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The world beneath our feet: Soil structure and amendment Part III

Jenny Wren

Toad, Worms, Wood Lice and Amending the Soil all have one thing in common – they are part of the Soil Food Web. The Food Web is written about frequently and is graphically described in the rhyme about The Old Lady Who Swallowed a Fly who knew large animals eat smaller ones, a brilliant explanation of The Food Chain or Web.

The Soil Food Web is a continuation of that web but too frequently it is ignored.

The Soil Food Web is really part of The Food Web. Compare how much we know about life above ground to that below. We don’t generally squirm when we see a crow feeding on carrion or when we see ourselves chewing a good steak (well, some do). We don’t spend much time considering it but we do sometimes squirm if we find a small slug in our salad or ants that have made their way into the house. I would too but truly those occurrences are indicators of healthy soil around you.

Creatures who unite our above ground web with those below ground, chickens, other birds, toads, mice, voles are important members of The Web. They live because of smaller creatures in the Soil Food Web and those smaller creatures living below ground are what keep our soil healthy. Knowing you have a healthy soil is more than squeezing a lump of soil in your hand to see if it is friable. It is also looking to see if you have the life that belongs there – earthworms, centipedes, ants, slugs. No life below ground and your soil is not healthy.

We cannot see the majority of the life that exists beneath the ground because it is microscopic but a good indicator of soil health is earth worms. According to Jeff Lowenfels and Wayne Lewis in their book about The Soil Food Web, there can be up to 50 earthworms in a square foot of soil. My garden used to have a healthy population of dew worms. Golfers hate them because they are the enemy of a carpet like lawn but they are a workhorse for aeration and incorporation of organic matter into the soil. My dew worm population seems to have depleted and I credit the balance I feel I have in the garden. I believe they may be the reason Toad is so chubby and why I have such a healthy bird population. If you have never seen dew worms, they are like an oversized earth worm and many would squirm at first sight. However watching a dew worm actively pulling leaves into the ground is truly a wonder. We have a brick patio and the Mountain Ash of course drops a lot of leaves in the fall. When I see a moving leaf slowly disappearing between the bricks I know there is a large worm at work under there. Watching a Robin haul a large worm out of the soil is another fun sight – almost as good as watching a fly fisherperson with a large salmon.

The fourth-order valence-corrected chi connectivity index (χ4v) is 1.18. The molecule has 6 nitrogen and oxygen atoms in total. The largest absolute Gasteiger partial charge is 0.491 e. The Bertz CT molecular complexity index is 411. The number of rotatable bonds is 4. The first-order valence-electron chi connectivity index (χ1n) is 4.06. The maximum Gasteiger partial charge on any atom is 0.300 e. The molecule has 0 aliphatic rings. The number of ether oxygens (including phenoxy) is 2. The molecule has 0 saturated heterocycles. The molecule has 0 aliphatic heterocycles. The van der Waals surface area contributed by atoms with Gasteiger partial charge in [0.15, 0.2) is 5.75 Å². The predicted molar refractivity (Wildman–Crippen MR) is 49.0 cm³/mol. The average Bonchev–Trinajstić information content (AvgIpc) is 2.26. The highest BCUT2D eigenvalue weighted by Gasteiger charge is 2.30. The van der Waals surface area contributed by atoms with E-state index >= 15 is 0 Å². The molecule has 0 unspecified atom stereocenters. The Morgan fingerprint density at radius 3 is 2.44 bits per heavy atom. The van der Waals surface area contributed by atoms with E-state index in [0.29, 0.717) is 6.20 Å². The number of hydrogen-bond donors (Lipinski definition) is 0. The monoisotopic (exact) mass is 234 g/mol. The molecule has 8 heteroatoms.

Worms and other small creatures such as protozoa extract their energy from the carbon in plant material. This is where we can see how plants are actually in control for without plants there is no food web. There is a lot of chemistry that goes on below soil level to weave the web between plant and animal life. Plants secrete exudates through their roots just as we perspire. This in turn is a catalyst and condition in which fungi and bacteria can thrive enabling the plants to absorb the nutrients they need to grow. It is interesting that these days, when you go to the nursery to purchase a tree or shrub, you will frequently asked if you would like ‘Mike’. Mike is not a person. It is a dried powder made up of dormant fungi, mycorrhiza which facilitate better growth. In a healthy environment with a balanced soil food web this is naturally present. Adding some to a depleted soil will usually assist in healthy root development for a plant. Plants have a symbiotic relationship with these fungi. The mycorrhiza use the plant secretions. The fungi grow creating conditions which facilitate easier absorption of essential nutrients for the plant.

The earthworms and protozoa in turn spread the fungi and bacteria created in these environment to other plants and areas of the garden. It is easy to see these fungi at work when walking in a forest. If you find a mossy bank and can gently lift the moss you will frequently see a mass of white – the threads of fungus doing their work. A native forest frequently does not have the depth of soil we cultivate in our garden so the fungi are easier to see. Larger fungus on tree trunks and rotting wood are working in the same way.

In a garden environment I like to create the healthy web naturally. It is not always easy in an urban setting where herbicides and pesticides might be used in abundance. However as individuals we can do our best and I like to think Toad is an indicator of that. Like a canary in the coal mine my toad I believe has given me a message.